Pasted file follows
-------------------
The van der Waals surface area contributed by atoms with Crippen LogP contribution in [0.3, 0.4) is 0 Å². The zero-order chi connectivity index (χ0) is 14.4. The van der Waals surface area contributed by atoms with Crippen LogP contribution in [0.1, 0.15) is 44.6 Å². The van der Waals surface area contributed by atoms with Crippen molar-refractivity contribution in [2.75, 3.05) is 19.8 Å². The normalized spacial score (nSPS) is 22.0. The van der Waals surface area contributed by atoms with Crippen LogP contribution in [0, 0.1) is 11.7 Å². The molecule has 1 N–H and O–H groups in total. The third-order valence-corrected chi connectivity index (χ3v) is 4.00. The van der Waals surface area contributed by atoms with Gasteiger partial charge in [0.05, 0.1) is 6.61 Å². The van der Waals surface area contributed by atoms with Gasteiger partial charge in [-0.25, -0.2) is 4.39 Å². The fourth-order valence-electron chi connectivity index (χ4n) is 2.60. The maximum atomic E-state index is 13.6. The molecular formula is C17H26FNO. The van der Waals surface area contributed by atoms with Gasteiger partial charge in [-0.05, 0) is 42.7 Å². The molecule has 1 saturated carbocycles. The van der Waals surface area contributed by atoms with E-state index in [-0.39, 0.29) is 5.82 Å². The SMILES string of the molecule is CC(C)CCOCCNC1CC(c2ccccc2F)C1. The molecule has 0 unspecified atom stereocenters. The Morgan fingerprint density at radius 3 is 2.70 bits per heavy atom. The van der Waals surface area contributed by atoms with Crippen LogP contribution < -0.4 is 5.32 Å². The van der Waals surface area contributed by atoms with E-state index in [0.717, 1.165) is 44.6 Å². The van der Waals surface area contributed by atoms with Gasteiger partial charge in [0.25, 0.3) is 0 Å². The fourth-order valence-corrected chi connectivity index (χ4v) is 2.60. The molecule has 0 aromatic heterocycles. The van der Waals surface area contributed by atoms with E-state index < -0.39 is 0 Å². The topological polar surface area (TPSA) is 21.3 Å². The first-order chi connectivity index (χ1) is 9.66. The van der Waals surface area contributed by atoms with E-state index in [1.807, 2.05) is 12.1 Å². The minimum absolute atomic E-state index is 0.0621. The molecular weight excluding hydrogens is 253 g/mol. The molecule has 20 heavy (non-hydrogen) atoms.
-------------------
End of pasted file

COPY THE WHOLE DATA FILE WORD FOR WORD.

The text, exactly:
The van der Waals surface area contributed by atoms with Crippen LogP contribution in [0.3, 0.4) is 0 Å². The zero-order chi connectivity index (χ0) is 14.4. The van der Waals surface area contributed by atoms with Crippen LogP contribution in [0.1, 0.15) is 44.6 Å². The van der Waals surface area contributed by atoms with Crippen molar-refractivity contribution in [2.75, 3.05) is 19.8 Å². The normalized spacial score (nSPS) is 22.0. The van der Waals surface area contributed by atoms with Crippen LogP contribution in [0, 0.1) is 11.7 Å². The molecule has 1 N–H and O–H groups in total. The third-order valence-corrected chi connectivity index (χ3v) is 4.00. The van der Waals surface area contributed by atoms with Gasteiger partial charge in [0.05, 0.1) is 6.61 Å². The van der Waals surface area contributed by atoms with Gasteiger partial charge in [-0.25, -0.2) is 4.39 Å². The fourth-order valence-electron chi connectivity index (χ4n) is 2.60. The maximum atomic E-state index is 13.6. The molecular formula is C17H26FNO. The van der Waals surface area contributed by atoms with Gasteiger partial charge in [-0.05, 0) is 42.7 Å². The molecule has 1 saturated carbocycles. The van der Waals surface area contributed by atoms with E-state index in [-0.39, 0.29) is 5.82 Å². The SMILES string of the molecule is CC(C)CCOCCNC1CC(c2ccccc2F)C1. The molecule has 0 unspecified atom stereocenters. The Morgan fingerprint density at radius 3 is 2.70 bits per heavy atom. The van der Waals surface area contributed by atoms with Crippen LogP contribution < -0.4 is 5.32 Å². The van der Waals surface area contributed by atoms with E-state index in [0.717, 1.165) is 44.6 Å². The van der Waals surface area contributed by atoms with Gasteiger partial charge in [0.25, 0.3) is 0 Å². The fourth-order valence-corrected chi connectivity index (χ4v) is 2.60. The molecule has 0 aromatic heterocycles. The van der Waals surface area contributed by atoms with E-state index < -0.39 is 0 Å². The topological polar surface area (TPSA) is 21.3 Å². The first-order chi connectivity index (χ1) is 9.66. The van der Waals surface area contributed by atoms with E-state index in [1.807, 2.05) is 12.1 Å². The minimum absolute atomic E-state index is 0.0621. The molecular weight excluding hydrogens is 253 g/mol. The molecule has 20 heavy (non-hydrogen) atoms.